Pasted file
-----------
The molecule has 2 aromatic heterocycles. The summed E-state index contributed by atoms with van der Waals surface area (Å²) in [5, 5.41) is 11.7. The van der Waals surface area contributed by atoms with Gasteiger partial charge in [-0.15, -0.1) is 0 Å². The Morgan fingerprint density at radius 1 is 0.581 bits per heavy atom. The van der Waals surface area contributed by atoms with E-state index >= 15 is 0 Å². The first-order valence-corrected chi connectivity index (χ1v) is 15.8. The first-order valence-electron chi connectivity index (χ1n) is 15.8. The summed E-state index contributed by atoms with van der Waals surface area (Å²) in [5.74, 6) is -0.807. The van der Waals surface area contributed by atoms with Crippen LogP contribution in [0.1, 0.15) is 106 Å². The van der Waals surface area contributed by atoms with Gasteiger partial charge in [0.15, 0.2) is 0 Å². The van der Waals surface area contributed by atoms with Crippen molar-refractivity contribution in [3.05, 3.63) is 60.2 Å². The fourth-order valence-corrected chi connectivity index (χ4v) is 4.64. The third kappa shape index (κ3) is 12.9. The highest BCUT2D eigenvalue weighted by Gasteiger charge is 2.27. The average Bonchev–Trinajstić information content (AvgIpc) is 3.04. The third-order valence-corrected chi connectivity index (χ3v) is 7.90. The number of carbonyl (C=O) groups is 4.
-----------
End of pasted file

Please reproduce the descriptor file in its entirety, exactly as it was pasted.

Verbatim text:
The molecule has 2 aromatic heterocycles. The summed E-state index contributed by atoms with van der Waals surface area (Å²) in [5, 5.41) is 11.7. The van der Waals surface area contributed by atoms with Gasteiger partial charge in [-0.15, -0.1) is 0 Å². The Morgan fingerprint density at radius 1 is 0.581 bits per heavy atom. The van der Waals surface area contributed by atoms with E-state index >= 15 is 0 Å². The first-order valence-corrected chi connectivity index (χ1v) is 15.8. The first-order valence-electron chi connectivity index (χ1n) is 15.8. The summed E-state index contributed by atoms with van der Waals surface area (Å²) in [5.74, 6) is -0.807. The van der Waals surface area contributed by atoms with Crippen LogP contribution in [0.1, 0.15) is 106 Å². The van der Waals surface area contributed by atoms with Gasteiger partial charge in [0.15, 0.2) is 0 Å². The van der Waals surface area contributed by atoms with Crippen molar-refractivity contribution in [3.05, 3.63) is 60.2 Å². The fourth-order valence-corrected chi connectivity index (χ4v) is 4.64. The third kappa shape index (κ3) is 12.9. The highest BCUT2D eigenvalue weighted by Gasteiger charge is 2.27. The average Bonchev–Trinajstić information content (AvgIpc) is 3.04. The third-order valence-corrected chi connectivity index (χ3v) is 7.90. The number of carbonyl (C=O) groups is 4.